Medium-Sized Metros Remain Top Draw for Millennial Renters
- Medium-sized metros remain attractive to millennials across multifamily properties.
- Within small multifamily, metros seeing significant growth in the millennial population include key government and technology centers.
- Millennial share growth patterns are similar in large multifamily.
Top Metros for Millennials in Small Multifamily
As discussed in our recent blog, Gen Z is emerging as a source of multifamily demand. However, millennial renters still dominate the market. In fact, the millennial share of the adult rental population is nearly equal to all other age groups combined.
Increases in the millennial population, however, vary across metros. Smaller markets with a strong job market and affordable rental options are attracting millennials seeking more space and the lifestyle amenities of an urban environment.
For small multifamily, the share of millennial renters declined by about 2% between 2016 and 2018, according to the latest American Community Survey. This trend is partly due to the emergence of Gen Z renters.
Looking across the top 50 U.S. metros, seven of the 10 markets with the most growth in millennials in small multifamily were medium-sized metros. These cities included Memphis, Providence, Tampa, Kansas City, Milwaukee, Louisville and Hartford. The larger cities on this list included Washington, D.C., Boston and San Francisco, which are centers for government, university and technology. They also offer relatively higher wages.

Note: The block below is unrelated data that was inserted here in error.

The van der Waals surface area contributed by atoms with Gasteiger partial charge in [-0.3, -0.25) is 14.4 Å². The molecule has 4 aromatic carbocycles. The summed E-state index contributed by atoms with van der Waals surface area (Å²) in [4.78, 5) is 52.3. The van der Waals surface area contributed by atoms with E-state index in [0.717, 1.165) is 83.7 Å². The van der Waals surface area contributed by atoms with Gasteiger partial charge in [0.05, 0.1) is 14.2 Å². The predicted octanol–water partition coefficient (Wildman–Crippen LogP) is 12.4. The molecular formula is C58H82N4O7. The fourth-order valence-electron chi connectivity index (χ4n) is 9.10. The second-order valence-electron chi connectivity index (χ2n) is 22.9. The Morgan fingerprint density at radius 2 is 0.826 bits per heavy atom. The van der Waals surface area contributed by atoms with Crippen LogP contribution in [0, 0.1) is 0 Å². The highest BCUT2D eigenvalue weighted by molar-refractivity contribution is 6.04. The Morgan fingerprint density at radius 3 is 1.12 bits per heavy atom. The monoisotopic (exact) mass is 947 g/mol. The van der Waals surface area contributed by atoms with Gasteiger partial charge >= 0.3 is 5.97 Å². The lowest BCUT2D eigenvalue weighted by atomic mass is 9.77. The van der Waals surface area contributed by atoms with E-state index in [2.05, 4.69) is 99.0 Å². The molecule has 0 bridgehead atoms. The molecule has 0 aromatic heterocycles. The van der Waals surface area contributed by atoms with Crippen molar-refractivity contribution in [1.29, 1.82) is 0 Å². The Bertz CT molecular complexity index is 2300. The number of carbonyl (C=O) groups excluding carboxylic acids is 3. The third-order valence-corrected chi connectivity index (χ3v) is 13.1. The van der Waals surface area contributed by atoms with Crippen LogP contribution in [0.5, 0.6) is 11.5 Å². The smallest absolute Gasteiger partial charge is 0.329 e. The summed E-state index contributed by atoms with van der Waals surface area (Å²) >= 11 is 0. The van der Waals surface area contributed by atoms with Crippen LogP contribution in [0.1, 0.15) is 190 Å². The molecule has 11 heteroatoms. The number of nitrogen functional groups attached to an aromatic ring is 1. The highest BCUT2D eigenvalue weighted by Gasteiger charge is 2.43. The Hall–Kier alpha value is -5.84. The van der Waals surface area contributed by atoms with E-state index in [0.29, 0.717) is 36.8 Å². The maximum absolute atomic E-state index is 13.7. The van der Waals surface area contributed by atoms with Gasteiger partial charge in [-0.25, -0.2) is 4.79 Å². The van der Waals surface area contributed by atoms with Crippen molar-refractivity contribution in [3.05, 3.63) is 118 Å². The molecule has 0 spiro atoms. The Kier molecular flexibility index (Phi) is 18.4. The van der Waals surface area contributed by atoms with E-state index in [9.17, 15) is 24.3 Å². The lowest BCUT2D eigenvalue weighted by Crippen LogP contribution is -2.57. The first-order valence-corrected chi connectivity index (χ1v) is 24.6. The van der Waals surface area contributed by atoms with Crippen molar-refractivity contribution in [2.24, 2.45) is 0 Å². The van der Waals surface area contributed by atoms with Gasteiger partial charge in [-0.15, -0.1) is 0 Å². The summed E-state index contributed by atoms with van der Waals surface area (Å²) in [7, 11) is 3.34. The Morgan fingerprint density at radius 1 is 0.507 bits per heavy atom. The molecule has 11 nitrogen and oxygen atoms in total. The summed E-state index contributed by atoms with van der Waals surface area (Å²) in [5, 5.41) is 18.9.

Millennial Renters in Large Multifamily
In large multifamily properties, millennial share increases followed a similar pattern to small multifamily. However, a wider variety of markets saw growth in their millennial populations.
Millennial renter shares grew 0.3% nationally between 2016 and 2018. The top five cities for growth, however, had higher share gains from 8% to 12%.
The top 10 markets for millennial gains in large apartment properties included medium-sized metros like Orlando, Kansas City, Columbus, St. Louis and Portland. Larger urban centers on the list were Boston, Seattle and San Francisco.
New York, Los Angeles, Chicago, Dallas and Houston, the five largest U.S. metros, all show relatively low levels of millennial increases in large multifamily. These trends reflect the effects of housing costs rising faster than wages for a long period.
Note: All data is sourced from the American Community Survey (ACS), unless otherwise stated. ACS statistics are sample-based estimates of the compositional profile of the total population in the given year of data collection, and include a margin of error. Small multifamily, based on the ACS data, is defined as structures with 5 to 49 units.